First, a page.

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Noted and passed - April 14, 2014

Posted: April 11, 2014 8:05 a.m.
Updated: April 14, 2014 5:00 a.m.

• The news that the city of Camden plans to install an elevator at Camden City Hall is quite welcome. It is especially so to the city’s disabled citizens who have found it difficult to come to court or attend Camden City Council meetings, both of which take place on the second floor. Many years ago, the city installed a chair-lift system attached to a railing of the building’s main stairwell. It hasn’t always worked and some people find its appearance a bit daunting. Installing the elevator -- which will also allow employees and visitors to reach offices and a training room on the basement level -- will cost $200,000. Even with the loss of a jury room, for those citizens who need such access (including those of us with creaky knees), this is money well spent.

• A belated happy retirement to Dr. Cathy Moss, who stopped working as a dentist in January after 40 years. Thirty of those years were spent in Camden in a joint practice with her late husband, Dr. William Owen III. We are especially impressed with learning she was the first woman to graduate from the Medical University of South Carolina’s College of Dental Medicine. While we are sure her many patients will miss her, we know they are in good hands with her son, Dr. William Owen IV. Like them, we wish her well.

• If it seems as though the C-I has had a spate of what some people call “death stories,” that is only because death is a part of life. As a community newspaper, however, we prefer to celebrate the departed’s life, talking to family members and friends about what made their loved one special. A week ago, we noted the passings of educator Dr. Daisy Alexander and veterinarian Dr. Peter McKoy. No such stories touch us as much as when a family loses a child. The loss is devastating. One couple, however, chose to celebrate their child’s life while he was with them and even after his passing. We can only marvel at the strength of spirit possessed by Mary and Troy Buckelew in how they shared the adventures they created for their son, Bennett. No one knows how they will react in such situations, but the Buckelews turned their son’s illness and death into a heartstring-tugging joyful -- and still ongoing -- story. For that, we are more than happy to have become a small part of “Team Bennett.”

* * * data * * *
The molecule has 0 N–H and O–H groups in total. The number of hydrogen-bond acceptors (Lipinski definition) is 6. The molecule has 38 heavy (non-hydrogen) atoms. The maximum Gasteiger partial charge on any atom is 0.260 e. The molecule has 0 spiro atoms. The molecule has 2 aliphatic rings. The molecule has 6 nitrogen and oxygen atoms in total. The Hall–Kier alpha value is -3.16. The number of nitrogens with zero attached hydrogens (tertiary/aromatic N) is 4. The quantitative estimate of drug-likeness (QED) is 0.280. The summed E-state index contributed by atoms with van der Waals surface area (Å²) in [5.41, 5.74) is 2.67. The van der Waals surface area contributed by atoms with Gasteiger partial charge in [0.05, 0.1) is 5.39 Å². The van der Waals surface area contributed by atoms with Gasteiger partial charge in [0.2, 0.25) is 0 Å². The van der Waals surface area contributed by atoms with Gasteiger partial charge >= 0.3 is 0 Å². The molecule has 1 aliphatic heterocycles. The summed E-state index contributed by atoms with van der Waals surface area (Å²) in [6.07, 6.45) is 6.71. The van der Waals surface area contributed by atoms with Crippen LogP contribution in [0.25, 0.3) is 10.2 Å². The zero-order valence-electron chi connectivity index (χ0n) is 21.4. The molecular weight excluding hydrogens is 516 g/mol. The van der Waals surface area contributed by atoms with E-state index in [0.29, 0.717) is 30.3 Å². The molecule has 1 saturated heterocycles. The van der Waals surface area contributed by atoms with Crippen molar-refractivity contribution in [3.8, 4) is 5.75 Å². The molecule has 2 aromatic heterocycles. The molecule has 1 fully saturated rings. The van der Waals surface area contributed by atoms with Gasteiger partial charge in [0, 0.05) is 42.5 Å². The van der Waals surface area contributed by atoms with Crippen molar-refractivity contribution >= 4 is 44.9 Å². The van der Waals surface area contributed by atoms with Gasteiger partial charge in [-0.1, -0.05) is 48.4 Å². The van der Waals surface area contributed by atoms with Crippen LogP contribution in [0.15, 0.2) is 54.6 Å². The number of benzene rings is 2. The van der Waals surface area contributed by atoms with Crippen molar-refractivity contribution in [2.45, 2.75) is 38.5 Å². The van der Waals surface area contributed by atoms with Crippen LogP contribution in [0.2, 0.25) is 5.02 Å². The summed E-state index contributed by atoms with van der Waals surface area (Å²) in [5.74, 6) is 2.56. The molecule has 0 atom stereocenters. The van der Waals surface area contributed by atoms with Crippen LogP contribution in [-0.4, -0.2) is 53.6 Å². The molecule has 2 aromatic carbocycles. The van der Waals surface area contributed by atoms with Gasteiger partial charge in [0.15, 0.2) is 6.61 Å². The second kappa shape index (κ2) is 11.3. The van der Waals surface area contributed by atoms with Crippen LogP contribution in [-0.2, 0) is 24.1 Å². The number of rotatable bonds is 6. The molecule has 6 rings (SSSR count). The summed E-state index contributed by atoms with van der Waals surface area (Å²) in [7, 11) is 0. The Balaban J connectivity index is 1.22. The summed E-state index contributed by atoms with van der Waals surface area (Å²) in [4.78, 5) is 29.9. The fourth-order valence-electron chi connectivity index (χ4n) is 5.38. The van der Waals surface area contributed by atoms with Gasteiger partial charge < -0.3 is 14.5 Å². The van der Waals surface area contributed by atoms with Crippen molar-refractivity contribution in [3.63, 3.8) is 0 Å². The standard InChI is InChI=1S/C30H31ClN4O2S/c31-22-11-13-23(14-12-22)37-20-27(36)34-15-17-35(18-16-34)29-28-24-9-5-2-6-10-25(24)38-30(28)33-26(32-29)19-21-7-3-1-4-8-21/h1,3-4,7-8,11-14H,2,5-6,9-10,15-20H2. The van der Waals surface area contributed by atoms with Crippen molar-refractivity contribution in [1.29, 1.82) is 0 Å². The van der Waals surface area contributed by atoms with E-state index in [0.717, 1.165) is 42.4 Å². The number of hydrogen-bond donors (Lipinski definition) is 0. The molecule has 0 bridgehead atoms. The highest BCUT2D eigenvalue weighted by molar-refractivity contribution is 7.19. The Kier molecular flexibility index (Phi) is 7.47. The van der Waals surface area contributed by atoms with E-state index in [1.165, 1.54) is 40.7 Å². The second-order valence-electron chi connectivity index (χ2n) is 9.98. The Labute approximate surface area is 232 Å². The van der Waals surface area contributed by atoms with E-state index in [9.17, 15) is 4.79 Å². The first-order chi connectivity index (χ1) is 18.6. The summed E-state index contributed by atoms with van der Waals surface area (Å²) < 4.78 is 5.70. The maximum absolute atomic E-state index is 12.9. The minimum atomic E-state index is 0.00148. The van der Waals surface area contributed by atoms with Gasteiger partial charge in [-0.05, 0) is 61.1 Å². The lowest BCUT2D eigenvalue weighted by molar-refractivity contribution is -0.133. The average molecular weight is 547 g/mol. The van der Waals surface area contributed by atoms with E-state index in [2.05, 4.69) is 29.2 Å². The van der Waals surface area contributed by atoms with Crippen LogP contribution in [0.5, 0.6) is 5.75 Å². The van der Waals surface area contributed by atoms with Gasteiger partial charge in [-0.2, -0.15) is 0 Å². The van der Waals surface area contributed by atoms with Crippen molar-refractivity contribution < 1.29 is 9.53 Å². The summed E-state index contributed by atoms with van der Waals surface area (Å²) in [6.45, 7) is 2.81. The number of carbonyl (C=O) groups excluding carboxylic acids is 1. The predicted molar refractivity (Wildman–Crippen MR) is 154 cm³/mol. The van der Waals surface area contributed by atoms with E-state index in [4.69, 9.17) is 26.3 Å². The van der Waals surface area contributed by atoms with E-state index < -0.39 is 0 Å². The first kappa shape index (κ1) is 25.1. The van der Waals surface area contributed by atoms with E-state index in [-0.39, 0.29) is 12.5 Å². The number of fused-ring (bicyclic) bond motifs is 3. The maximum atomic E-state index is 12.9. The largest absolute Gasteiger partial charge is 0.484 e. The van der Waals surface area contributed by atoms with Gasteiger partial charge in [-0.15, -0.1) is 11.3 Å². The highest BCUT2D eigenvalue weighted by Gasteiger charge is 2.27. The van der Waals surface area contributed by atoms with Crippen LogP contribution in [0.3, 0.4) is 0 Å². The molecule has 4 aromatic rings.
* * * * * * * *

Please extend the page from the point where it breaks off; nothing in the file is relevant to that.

• Recently, S.C. Gov. Nikki Haley signed a bill requiring circuit court judges to get more information before setting or denying bonds. Afterward, S.C. Supreme Court Chief Justice Jean Toal said judges need to make sure they have everything they need to make such decisions. We agree. The bill also sets up procedures by which more cases involving people accused of serious crimes will be heard by circuit court judges rather than magistrates. That, too, is a good idea in our opinion. In both sets of situations, we often shake our heads trying to figure out why a judge or magistrate sets what appears to be too low a bond on certain defendants or hands down a light sentence. Certainly, circuit court judges are far more knowledgeable than we are while magistrates are required to pass certification exams and observe 10 trials before presiding over one themselves. However, we can’t argue with the idea that certain cases should be handled by circuit judges and that all court officers have as much information as they can about a case before setting bond on those accused of serious crimes.


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